19 WHAT DID YOU MEAN BY THAT? 415 The problem of how reference develops can, accordingly, be restated as the problem of how people manage and direct each other s attention by linguistic means (Bruner, 1983, p. 68). This notion of a speaker directing the hearer s attention is important for the issue of whether non-humans (including both computers as well as other animals) can understand and use language (cf. Terrace, 1985), but it is beyond the scope of the present essay (see, however, Rapaport, 1996, 9.4). For now, note that the picture we have, both from our own theory and from Bruner s, is this: 1. A cognitive agent A, communicating with another cognitive agent B, refers to (communicates a reference to?) some object C (or some mental concept C A ) via term t iff A directs B s attention to think about (for example, to find or else build in B s mental semantic network) a C-concept expressed by t (for example, a concept at the tail of a lex arc to t). Call it C B.(C B might represent C, or it might represent C A.) 2. Moreover, if the communication is successful, C A and A s representation of C B will be more or less equivalent, and C B and B s representation of C A will be more or less equivalent, where the equivalence becomes more rather than less by negotiation. I ll conclude this discussion of Bruner with one more quotation (but see Rapaport, 1996, 9.6, for further discussion): John Lyons... entitles an essay Deixis as the Source of Reference.... I think an equally strong case [can]... be made... that discourse and dialogue are also the sources of reference. If they were not, each speaker would be locked in a web of isolated referential triangles of his [sic] own making if indeed he could construct such a web on his own. (Bruner, 1983, p. 88) 18 That is, negotiation is a source of reference. More precisely, one way to get out of the web of isolated referential triangles 19 to ground one s symbols is by means of dialogue. Note, however, that, even on Bruner s own view, dialogue does not really get us out of our internal network, since all it can do is set up correspondences in each speaker s mind between objects in two belief spaces: the speaker s and the speaker s representation of the hearer s (together with correspondences with internal representations of external objects). 9. Understanding and Generating Language What happens in communication? When I speak when I generate an utterance I generate expressions that are pertinent to the [neurophysiological] stimulus and are usable to narrate the primary [neurophysiological] display when inserted in appropriate grammatical structures (Damasio, 1989, p. 25). For example, I conceive or perceive an object, which causes neuronal activity representing its features and structure. This activity is linked to other neuronal structures that generate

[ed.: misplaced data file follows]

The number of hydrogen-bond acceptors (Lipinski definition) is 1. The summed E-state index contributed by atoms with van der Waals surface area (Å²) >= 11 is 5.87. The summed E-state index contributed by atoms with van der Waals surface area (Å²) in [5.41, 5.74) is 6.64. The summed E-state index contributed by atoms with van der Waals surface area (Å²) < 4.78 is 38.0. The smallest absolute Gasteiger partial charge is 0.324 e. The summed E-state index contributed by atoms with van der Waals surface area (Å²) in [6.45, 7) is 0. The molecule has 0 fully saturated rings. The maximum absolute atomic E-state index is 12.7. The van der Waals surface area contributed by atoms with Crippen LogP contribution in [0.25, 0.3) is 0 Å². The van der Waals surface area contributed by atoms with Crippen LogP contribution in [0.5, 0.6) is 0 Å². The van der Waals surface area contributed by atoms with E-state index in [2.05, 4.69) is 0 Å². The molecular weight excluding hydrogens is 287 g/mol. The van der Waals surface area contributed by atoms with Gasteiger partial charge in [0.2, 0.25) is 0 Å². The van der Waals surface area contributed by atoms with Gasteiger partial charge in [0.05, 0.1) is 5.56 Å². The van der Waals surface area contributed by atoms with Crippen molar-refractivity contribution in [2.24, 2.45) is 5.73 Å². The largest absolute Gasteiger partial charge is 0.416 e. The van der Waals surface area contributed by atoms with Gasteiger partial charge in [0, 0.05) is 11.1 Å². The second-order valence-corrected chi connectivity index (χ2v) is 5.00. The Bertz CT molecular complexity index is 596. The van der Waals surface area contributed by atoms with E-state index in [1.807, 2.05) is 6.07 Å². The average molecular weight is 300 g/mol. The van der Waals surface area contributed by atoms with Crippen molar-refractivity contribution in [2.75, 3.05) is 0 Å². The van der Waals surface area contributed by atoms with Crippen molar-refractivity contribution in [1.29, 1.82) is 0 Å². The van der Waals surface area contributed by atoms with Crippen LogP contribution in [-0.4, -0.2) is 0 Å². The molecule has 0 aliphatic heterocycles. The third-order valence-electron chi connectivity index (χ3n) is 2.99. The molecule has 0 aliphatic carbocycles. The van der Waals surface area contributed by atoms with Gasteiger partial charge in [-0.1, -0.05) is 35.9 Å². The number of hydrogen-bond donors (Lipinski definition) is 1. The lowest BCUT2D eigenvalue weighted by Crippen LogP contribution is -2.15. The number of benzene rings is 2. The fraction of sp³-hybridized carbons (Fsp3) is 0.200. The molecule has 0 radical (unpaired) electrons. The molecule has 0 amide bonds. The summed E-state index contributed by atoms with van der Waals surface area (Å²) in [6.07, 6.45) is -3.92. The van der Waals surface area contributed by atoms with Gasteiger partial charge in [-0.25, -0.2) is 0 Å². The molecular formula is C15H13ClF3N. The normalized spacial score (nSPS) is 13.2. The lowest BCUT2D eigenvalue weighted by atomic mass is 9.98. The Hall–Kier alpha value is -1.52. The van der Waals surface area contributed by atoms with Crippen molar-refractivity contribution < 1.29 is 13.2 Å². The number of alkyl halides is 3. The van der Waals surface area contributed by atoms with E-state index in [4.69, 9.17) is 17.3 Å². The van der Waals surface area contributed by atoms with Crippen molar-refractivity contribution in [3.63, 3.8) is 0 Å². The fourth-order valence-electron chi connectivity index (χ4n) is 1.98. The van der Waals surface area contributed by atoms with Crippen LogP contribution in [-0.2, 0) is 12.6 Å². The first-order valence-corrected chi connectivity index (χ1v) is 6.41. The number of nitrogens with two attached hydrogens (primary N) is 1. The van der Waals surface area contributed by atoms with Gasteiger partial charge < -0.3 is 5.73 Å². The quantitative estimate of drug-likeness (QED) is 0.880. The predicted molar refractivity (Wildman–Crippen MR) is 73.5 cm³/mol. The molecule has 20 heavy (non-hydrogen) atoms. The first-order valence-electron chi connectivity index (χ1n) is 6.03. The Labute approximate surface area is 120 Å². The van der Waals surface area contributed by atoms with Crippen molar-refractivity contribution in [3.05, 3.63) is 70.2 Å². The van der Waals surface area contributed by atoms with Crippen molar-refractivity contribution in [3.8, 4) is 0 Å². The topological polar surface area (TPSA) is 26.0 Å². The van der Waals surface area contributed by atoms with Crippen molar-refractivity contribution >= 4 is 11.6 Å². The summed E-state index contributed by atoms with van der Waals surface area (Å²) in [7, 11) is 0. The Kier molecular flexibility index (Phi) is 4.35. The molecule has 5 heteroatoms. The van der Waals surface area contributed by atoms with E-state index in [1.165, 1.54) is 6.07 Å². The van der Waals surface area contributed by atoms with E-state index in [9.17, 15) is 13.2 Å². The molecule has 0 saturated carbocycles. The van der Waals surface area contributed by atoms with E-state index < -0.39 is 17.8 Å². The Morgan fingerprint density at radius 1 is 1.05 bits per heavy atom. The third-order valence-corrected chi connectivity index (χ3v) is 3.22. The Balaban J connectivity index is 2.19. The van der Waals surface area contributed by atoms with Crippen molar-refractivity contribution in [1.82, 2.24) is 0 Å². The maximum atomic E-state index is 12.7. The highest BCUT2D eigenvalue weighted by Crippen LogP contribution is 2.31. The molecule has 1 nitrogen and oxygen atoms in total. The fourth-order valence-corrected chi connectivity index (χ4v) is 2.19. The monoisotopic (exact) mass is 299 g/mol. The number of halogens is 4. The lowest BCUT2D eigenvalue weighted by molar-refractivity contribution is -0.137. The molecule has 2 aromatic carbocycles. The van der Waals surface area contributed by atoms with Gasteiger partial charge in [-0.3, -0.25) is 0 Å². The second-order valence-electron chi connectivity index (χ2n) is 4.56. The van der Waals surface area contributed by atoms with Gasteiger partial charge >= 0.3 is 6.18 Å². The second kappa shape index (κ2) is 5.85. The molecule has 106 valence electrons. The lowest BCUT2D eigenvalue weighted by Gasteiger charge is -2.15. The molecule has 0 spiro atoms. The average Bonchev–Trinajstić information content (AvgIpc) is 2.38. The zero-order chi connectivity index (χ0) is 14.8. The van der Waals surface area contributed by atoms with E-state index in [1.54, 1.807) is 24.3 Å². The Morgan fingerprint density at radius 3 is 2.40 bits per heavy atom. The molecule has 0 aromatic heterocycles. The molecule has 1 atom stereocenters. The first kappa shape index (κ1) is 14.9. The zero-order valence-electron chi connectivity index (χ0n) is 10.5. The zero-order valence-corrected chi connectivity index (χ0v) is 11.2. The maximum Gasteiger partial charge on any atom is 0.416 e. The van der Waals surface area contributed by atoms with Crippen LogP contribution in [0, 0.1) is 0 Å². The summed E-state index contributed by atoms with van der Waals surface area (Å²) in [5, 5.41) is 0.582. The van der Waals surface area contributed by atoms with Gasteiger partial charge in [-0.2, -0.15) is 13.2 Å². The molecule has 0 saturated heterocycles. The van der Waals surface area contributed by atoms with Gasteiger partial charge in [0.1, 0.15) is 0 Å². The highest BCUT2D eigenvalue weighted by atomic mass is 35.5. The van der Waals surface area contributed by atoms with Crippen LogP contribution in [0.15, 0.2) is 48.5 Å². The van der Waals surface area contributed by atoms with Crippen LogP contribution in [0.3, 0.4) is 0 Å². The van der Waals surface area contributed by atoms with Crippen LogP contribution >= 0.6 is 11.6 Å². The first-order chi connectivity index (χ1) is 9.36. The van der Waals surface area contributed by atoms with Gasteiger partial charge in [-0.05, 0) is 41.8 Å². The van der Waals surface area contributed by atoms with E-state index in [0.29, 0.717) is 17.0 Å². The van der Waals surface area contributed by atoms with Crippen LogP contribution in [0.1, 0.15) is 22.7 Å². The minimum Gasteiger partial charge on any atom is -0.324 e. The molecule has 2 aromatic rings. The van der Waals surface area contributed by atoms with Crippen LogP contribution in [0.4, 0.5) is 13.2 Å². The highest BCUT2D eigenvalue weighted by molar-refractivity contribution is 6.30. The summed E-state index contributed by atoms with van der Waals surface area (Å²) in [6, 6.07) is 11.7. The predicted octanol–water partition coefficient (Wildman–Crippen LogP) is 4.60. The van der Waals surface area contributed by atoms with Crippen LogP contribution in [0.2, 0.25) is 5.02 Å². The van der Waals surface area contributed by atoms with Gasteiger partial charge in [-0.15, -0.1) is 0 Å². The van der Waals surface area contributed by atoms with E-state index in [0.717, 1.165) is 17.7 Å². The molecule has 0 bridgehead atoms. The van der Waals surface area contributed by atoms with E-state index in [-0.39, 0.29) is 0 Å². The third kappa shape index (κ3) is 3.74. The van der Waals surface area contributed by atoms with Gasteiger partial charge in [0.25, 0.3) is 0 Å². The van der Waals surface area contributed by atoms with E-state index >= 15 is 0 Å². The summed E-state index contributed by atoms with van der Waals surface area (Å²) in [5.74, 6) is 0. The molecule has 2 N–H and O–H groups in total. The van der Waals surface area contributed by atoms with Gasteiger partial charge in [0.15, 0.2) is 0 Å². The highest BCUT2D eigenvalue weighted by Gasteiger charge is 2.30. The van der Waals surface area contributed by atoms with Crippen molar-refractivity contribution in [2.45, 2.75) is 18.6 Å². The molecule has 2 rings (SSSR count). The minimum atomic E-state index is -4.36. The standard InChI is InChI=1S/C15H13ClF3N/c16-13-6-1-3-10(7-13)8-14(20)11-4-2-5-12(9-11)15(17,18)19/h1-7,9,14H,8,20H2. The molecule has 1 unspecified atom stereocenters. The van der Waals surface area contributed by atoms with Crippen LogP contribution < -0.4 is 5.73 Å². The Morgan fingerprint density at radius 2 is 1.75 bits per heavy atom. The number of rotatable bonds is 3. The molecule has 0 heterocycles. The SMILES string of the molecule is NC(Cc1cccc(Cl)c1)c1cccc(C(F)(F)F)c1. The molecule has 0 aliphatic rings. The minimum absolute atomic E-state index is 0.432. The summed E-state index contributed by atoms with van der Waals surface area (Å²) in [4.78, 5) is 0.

20 416 WILLIAM J. RAPAPORT names (Damasio, 1989, p. 25) that, in turn, allow me to communicate two things to you: (1) that I am thinking of an object and (2) what it is. But I cannot be sure that the meaning of a word I say is the same for the person to whom I direct it (Vauclair, 1990, p. 321). And there is an equal but opposite uncertainty on the part of the hearer. As my colleague Jorge J.E. Gracia has expressed it, We do not perceive ideas; what we perceive are certain phenomena that suggest to us certain ideas. If I ask you, for example, Do you approve of what the President did? and you frown in return, I conclude that you do not. But it is altogether possible that you do in fact approve..., although you... mislead me by making the frown. My conclusion that you do not, then, can be taken only as an interpretation of what you are thinking based on certain empirical evidence that is only indirectly related to what you think. (Gracia, 1990, p. 495, my emphases) I can t have direct access to your thoughts, only to your language acts and gestures. My interpretation is not of what you are thinking, but of your language and gestures. It is, as noted above ( 5), a defeasible conclusion. Possibly, however, symbols don t convey meaning. Here, I am using convey in the sense found in a Calvin and Hobbes cartoon (22 February 1990) in which Calvin (a small boy) has just built an abstract snowman with a large hole in it. The following dialogue ensues between Calvin and his imaginary tiger friend, Hobbes: Hobbes: How s your snow art progressing? Calvin: I ve moved into abstraction! Hobbes (looking with puzzlement at the snowman ): Ah. Calvin: This piece is about the inadequacy of traditional imagery and symbols to convey meaning in today s world. By abandoning representationalism, I m free to express myself with pure form. Specific interpretation gives way to a more visceral response. Hobbes: I notice your oeuvre is monochromatic. Calvin: Well c mon, it s just snow. Instead of the speaker s symbols (expressions) conveying meaning and instead of the hearer having to interpret the expressions they elicit meaning in the hearer s mind (i.e., they act as stimuli to activate concepts; they produce a visceral response ). With luck and negotiation, the ideas elicited or activated in the hearer s mind are constrained by the context and the dialogue to be structurally similar to the speaker s ideas expressed by the speaker s symbols. Again, it is tempting to say that, because of structural similarity, the hearer s ideas correspond to the same things that the speaker s correspond to. But, again, the temptation to use such external, third-person modes of expression must be resisted. In addition to the reasons discussed in the previous section, there might not be